Guggenheim Bilbao

Posted: January 17, 2007 in creativity
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Wikipedia describes the Guggenheim Museum Bilbao as a modern and contemporary art museum designed by Canadian/American architect Frank Gehry and located in Bilbao, Basque Country, Spain. It is built alongside the Nervion River, which runs through the city of Bilbao to the Atlantic Coast. The Guggenheim is one of several museums of the Solomon R. Guggenheim Foundation. The museum features both permanent and visiting exhibits featuring works of both Spanish and international artists.

The Museum opened to the public in 1997 and was immediately vaulted to prominence as one of the world’s most spectacular buildings in the style of Deconstructivism. The museum’s design and construction serve as an object lesson in Frank Gehry’s style and method. Like much of Gehry’s other work, the structure consists of radically sculpted, organic contours. Sited as it is in a port town, it is intended to resemble a ship. Its brilliantly reflective panels resemble fish scales, echoing the other organic life (and, in particular, fish-like) forms that recur commonly in Gehry’s designs, as well as the river Nervion upon which the museum sits. Also in typical Gehry fashion, the building is uniquely a product of the period’s technology. Computer-aided design (CATIA) and visualizations were used heavily in the [Titanium] structure’s design.

Computer simulations of the building’s structure made it feasible to build shapes that architects of earlier eras would have found nearly impossible to construct. Also important is that while the museum is a spectacular monument from the river, on street level it is quite modest and does not overwhelm its traditional surroundings. The museum was opened as part of a revitalization effort for the city of Bilbao and for the Basque Country. Almost immediately after its opening, the Guggenheim Bilbao became a popular tourist attraction, drawing visitors from around the globe. It was widely credited with ‘putting Bilbao on the map’ and subsequently inspired other structures of similar design across the globe, such as the Cerritos Millennium Library in Cerritos, California.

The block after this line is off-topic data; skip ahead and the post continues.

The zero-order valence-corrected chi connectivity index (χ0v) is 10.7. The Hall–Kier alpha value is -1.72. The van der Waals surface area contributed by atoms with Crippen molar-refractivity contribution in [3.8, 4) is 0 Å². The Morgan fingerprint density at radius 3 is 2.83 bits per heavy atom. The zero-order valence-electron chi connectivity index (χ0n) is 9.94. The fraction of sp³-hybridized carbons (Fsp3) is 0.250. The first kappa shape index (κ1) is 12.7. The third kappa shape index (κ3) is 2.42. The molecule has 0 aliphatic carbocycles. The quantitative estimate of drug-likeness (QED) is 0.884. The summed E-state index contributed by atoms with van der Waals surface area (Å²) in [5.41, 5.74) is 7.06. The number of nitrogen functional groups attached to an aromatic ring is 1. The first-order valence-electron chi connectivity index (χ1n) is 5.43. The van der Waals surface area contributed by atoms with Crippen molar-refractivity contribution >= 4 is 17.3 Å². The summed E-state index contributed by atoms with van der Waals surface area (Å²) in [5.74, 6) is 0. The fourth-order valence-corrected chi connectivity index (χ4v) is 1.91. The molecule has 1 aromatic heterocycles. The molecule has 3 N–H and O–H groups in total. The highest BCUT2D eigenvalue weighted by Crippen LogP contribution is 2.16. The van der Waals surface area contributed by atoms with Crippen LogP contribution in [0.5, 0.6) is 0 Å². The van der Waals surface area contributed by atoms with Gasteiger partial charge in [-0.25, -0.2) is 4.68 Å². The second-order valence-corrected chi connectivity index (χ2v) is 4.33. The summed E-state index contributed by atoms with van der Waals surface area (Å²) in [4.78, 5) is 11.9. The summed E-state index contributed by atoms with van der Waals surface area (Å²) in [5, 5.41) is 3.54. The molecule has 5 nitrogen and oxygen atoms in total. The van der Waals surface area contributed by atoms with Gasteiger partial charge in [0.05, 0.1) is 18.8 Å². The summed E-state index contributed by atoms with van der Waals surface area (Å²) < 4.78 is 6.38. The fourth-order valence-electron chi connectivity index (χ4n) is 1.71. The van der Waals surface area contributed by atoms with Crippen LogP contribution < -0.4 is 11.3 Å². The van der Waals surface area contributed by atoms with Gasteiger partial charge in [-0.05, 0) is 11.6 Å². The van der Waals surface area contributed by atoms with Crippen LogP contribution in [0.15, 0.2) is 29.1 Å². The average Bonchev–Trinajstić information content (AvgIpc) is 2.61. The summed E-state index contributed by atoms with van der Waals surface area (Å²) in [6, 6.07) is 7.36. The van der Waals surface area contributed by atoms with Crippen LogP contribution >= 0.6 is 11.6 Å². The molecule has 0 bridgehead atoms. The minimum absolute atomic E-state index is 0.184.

The building was constructed on time and budget, which is rare for architecture of this type. In an interview in Harvard Design Magazine Gehry explained how he did it. First, he ensured that what he calls the ‘organization of the artist’ prevailed during construction, in order to prevent political and business interests from interfering with the design. Second, he made sure he had a detailed and realistic cost estimate before proceeding. Third, he used CATIA and close collaboration with the individual building trades to control costs during construction.

As already said, some people think that the Guggenheim Museum put Bilbao on the tourism map; the last picture below certainly shows its popularity. The Guggenheim is open Tuesday through Sunday from 11am to 8pm. A good time to visit the museum seems to be at 6 or 7pm when there’s almost no queue (and hopefully less people inside as well).

(All pictures being used in this post are available in the public domain except two which have been inserted courtesy of virtourist.com)

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